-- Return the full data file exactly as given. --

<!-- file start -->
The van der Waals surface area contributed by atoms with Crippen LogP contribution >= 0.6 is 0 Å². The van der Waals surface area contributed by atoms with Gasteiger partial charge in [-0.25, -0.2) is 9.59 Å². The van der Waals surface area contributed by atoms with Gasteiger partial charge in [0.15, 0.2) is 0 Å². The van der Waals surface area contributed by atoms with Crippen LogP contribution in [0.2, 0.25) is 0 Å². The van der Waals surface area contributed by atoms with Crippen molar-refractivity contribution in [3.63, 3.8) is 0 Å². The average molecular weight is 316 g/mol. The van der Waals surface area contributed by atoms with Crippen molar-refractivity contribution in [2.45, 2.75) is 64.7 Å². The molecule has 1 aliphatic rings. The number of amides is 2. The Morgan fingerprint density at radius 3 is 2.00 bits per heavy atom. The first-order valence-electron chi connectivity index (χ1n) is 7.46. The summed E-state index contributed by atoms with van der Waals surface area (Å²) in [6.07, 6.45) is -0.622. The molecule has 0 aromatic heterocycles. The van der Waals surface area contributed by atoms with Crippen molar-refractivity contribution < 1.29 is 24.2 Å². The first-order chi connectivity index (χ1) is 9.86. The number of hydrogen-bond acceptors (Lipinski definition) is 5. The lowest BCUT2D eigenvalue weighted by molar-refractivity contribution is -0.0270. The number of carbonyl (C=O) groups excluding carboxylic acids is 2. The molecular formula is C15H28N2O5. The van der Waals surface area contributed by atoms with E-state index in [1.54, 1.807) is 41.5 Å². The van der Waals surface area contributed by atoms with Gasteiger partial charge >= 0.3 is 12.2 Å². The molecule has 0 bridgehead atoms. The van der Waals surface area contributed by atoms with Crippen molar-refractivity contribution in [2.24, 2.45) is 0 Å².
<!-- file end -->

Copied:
The van der Waals surface area contributed by atoms with Crippen LogP contribution >= 0.6 is 0 Å². The van der Waals surface area contributed by atoms with Gasteiger partial charge in [-0.25, -0.2) is 9.59 Å². The van der Waals surface area contributed by atoms with Gasteiger partial charge in [0.15, 0.2) is 0 Å². The van der Waals surface area contributed by atoms with Crippen LogP contribution in [0.2, 0.25) is 0 Å². The van der Waals surface area contributed by atoms with Crippen molar-refractivity contribution in [3.63, 3.8) is 0 Å². The average molecular weight is 316 g/mol. The van der Waals surface area contributed by atoms with Crippen molar-refractivity contribution in [2.45, 2.75) is 64.7 Å². The molecule has 1 aliphatic rings. The number of amides is 2. The Morgan fingerprint density at radius 3 is 2.00 bits per heavy atom. The first-order valence-electron chi connectivity index (χ1n) is 7.46. The summed E-state index contributed by atoms with van der Waals surface area (Å²) in [6.07, 6.45) is -0.622. The molecule has 0 aromatic heterocycles. The van der Waals surface area contributed by atoms with Crippen molar-refractivity contribution < 1.29 is 24.2 Å². The first-order chi connectivity index (χ1) is 9.86. The number of hydrogen-bond acceptors (Lipinski definition) is 5. The lowest BCUT2D eigenvalue weighted by molar-refractivity contribution is -0.0270. The number of carbonyl (C=O) groups excluding carboxylic acids is 2. The molecular formula is C15H28N2O5. The van der Waals surface area contributed by atoms with E-state index in [1.54, 1.807) is 41.5 Å². The van der Waals surface area contributed by atoms with Gasteiger partial charge >= 0.3 is 12.2 Å². The molecule has 0 bridgehead atoms. The van der Waals surface area contributed by atoms with Crippen molar-refractivity contribution in [2.24, 2.45) is 0 Å².